Tony Blair says he is not tempted to fight a fourth term as prime minister, despite a Newsnight poll suggesting a quarter of people want him to stay on.
Mr Blair says he is not keen to 'go on and on and on'
Mr Blair has said he will stand down as prime minister before the election.
Asked by reporters at his monthly press conference if he could be persuaded to stay on, Mr Blair said: "No, I've made up my mind on that."
The ICM poll also suggests 28% think Mr Blair should step down now, an option he also rejected on Monday.
'On and on and on'
Of the remainder who expressed a view, 19% believe he should go within a year while 23% believe he should stay more than a year before quitting.
Mr Blair admitted that he might be to blame for questions over the timing of his departure with his announcement before the last election that he would not be standing for a fourth term.
But he pointed to the demise of ex-Tory leader Margaret Thatcher after she said in her third term that she would "go on and on and on".
He argued that how long a prime minister would stay in place was always a matter of speculation when they had been there for a certain amount of time.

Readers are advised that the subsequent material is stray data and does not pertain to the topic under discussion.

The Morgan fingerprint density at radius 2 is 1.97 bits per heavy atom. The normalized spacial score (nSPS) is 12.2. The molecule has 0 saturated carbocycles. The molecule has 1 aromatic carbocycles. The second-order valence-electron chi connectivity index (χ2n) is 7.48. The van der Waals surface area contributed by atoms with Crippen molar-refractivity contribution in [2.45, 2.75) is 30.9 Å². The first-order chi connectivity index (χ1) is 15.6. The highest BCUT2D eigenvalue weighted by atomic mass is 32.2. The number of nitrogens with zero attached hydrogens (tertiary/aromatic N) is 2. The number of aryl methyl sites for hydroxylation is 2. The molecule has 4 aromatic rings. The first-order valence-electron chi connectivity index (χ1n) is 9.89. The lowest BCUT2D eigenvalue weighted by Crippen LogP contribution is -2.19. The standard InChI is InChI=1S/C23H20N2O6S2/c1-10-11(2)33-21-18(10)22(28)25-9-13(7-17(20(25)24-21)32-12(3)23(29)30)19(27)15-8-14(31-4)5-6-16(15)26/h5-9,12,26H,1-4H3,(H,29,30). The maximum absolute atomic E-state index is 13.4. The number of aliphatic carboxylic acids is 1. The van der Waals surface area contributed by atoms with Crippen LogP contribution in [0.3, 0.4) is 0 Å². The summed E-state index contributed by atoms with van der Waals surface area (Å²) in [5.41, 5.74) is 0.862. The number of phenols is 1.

But he told reporters he was keen to see Labour's reform programme "as part of building the platform for a potential fourth term victory".
'Enough is enough'
"Because it is only when you do difficult things as a government and see them through that the public think you have got it in you to govern," he said.
He said Labour had won its first and second term on the basis that people had had "enough of the other lot" - referring to the Conservatives who were in power for 18 years.
But by the time a prime minister gets to his third or fourth term, "you have got to show you've got a mission for the country", he said.
ICM Research interviewed a random sample of 1019 people across the country.